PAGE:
Scientist Interview: meet Natalie Monacci

Natalie Monacci is the Deputy Director of the Ocean Acidification Research Center (OARC) at the University of Alaska in Fairbanks where she has been managing all OARC activities since 2010. Natalie took some time to answer some questions about her interests and insights.

Q: What drew you to the study of ocean acidification in Alaska?

As a chemical oceanographer, my specialty has always been the carbon cycle, though in various forms.  Really old carbon, new carbon, in the mud, from plants.   Now, I focus on carbon in the water.  This was new for me when I started working at the Ocean Acidification Research Center (OARC) seven years ago.  My interest in OA has persisted because there is still so much to figure out.

Q: Tell us more about your role — what element do you work on and where?

My official title is Deputy Director of OARC, which means I work on all of our projects.  I handle logistics, equipment maintenance, and data collection.   Our group has two basic means of data collection: collecting discrete water samples, these we bring back and analyze at the lab in Fairbanks; and deploying autonomous sensors, which are logging data while at sea.  Both of these approaches require a lot of planning and calibration.  We work on all three coasts, Gulf of Alaska, Bering Sea, and the Arctic Ocean, so we have a lot coming and going across the state at any given time.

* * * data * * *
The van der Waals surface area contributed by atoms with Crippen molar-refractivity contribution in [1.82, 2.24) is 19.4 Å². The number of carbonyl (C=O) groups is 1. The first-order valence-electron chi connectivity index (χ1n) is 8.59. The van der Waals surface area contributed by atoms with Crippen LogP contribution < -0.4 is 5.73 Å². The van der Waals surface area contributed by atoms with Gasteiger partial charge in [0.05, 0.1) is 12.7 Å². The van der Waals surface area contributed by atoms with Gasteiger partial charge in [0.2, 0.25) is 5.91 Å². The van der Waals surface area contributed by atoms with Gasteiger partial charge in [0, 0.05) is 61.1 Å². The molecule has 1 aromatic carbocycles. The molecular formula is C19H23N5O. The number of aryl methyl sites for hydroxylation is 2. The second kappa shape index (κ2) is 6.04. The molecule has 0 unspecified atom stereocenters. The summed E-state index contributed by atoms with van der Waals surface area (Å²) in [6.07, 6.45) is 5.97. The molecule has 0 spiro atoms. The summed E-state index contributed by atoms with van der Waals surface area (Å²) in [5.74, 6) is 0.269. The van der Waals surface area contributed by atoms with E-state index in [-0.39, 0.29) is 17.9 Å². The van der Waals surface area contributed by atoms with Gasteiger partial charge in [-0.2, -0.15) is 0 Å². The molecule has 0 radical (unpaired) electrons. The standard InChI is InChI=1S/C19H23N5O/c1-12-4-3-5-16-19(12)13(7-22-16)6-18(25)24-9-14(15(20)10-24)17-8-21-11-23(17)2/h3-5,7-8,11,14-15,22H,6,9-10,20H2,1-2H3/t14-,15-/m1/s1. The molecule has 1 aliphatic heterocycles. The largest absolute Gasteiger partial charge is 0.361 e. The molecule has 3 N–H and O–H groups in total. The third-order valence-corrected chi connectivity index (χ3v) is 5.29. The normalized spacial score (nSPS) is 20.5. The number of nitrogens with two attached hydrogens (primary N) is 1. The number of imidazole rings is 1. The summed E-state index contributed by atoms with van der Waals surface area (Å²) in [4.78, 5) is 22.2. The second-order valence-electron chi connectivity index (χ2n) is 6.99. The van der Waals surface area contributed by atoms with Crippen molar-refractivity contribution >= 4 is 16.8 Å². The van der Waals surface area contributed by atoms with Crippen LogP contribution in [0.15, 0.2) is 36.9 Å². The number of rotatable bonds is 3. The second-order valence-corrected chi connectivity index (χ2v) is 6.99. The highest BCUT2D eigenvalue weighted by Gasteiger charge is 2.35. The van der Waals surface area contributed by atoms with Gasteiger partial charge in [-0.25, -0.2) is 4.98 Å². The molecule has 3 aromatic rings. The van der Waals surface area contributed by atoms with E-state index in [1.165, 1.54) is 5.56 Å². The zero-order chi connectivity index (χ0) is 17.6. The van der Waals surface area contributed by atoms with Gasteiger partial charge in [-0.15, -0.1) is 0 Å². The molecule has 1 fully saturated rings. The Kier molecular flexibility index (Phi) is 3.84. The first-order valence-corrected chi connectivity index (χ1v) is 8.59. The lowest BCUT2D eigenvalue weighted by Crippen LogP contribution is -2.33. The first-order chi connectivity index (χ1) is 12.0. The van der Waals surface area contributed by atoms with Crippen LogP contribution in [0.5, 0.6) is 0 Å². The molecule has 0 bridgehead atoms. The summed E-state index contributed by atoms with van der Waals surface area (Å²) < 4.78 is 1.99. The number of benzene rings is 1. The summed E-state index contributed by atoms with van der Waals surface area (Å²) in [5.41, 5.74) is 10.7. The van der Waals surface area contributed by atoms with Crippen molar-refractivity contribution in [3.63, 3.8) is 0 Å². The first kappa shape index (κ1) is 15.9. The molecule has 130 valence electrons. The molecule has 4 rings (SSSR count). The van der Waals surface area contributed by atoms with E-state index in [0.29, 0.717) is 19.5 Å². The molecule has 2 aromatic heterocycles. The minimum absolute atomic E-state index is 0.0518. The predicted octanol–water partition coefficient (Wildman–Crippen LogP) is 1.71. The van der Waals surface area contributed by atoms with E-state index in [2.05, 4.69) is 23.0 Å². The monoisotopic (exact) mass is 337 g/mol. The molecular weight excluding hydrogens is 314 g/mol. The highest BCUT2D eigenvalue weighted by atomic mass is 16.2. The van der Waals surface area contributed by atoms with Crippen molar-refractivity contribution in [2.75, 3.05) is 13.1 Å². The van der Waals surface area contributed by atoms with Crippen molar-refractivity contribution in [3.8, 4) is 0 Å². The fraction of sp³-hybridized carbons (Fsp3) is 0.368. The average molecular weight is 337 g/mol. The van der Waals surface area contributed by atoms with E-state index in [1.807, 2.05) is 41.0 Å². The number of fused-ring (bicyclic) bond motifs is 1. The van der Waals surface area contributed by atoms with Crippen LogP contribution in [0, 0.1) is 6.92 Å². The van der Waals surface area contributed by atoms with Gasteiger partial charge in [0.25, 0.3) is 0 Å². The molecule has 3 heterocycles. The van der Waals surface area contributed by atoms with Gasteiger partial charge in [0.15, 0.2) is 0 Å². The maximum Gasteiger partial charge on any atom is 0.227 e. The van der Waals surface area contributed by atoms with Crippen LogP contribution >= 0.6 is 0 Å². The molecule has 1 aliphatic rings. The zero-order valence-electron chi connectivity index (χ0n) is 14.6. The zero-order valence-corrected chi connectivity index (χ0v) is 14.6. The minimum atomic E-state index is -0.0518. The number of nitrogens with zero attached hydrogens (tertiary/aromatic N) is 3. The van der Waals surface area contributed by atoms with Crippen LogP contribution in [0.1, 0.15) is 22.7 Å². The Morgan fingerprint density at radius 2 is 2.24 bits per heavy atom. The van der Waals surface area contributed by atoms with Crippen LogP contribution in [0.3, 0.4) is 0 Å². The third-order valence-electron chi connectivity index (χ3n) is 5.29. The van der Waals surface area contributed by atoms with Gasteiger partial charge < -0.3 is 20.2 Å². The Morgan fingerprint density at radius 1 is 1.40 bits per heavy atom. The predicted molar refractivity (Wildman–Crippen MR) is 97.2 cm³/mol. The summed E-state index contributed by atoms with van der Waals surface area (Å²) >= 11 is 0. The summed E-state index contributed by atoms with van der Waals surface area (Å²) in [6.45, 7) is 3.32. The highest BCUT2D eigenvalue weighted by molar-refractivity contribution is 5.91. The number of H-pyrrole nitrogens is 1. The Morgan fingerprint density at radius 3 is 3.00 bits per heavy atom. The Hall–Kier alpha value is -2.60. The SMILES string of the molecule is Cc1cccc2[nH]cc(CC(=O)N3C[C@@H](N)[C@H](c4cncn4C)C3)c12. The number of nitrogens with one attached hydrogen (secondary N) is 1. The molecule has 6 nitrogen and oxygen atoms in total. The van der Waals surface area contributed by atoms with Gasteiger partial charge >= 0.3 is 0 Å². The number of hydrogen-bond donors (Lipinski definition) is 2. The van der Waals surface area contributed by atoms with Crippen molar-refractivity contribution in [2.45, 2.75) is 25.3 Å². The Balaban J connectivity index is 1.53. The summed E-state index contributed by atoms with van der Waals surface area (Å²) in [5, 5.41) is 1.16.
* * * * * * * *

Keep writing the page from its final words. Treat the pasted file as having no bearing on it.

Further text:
Q: What are some of the most notable things you’ve learned about OA in Alaska or in general? 

I have learned and relearned that Alaska is a really big and dynamic place.  Our oceans have it all, near shore, deep water, coral reefs, major rivers, sea ice.  You can see very different characteristics as you move from Southeast to the Arctic.  All of our oceans are connected, but there can be distinct characteristics in each region.  It is a lot of water to cover.

Q: What do you see as the biggest challenges in your work? 

One of my first big projects at OARC was launching the Alaska OA Mooring Network.  The sensors we were working with had never been deployed in high latitudes.  We were hoping for success, while bracing for failure.  We got both.  Learning to move chemistry from a laboratory environment to a sensor you leave in the ocean, while expecting it to not only work, but also to be precise and accurate, has definitely been challenging for our field.  Add ice, wind, and waves and you will have all your engineering partners on speed dial.

Q: What is a really memorable moment from your time in the field or in the lab?

One day my phone rang and it was a fisherman who read my phone number off a sticker on one of our moorings.  We spoke for over an hour about all the sensors we had attached to our surface buoy.  I see that same level of interest in all the communities we work with.  It is rewarding and propelling to be working on a project that Alaskans and the general public really care about.

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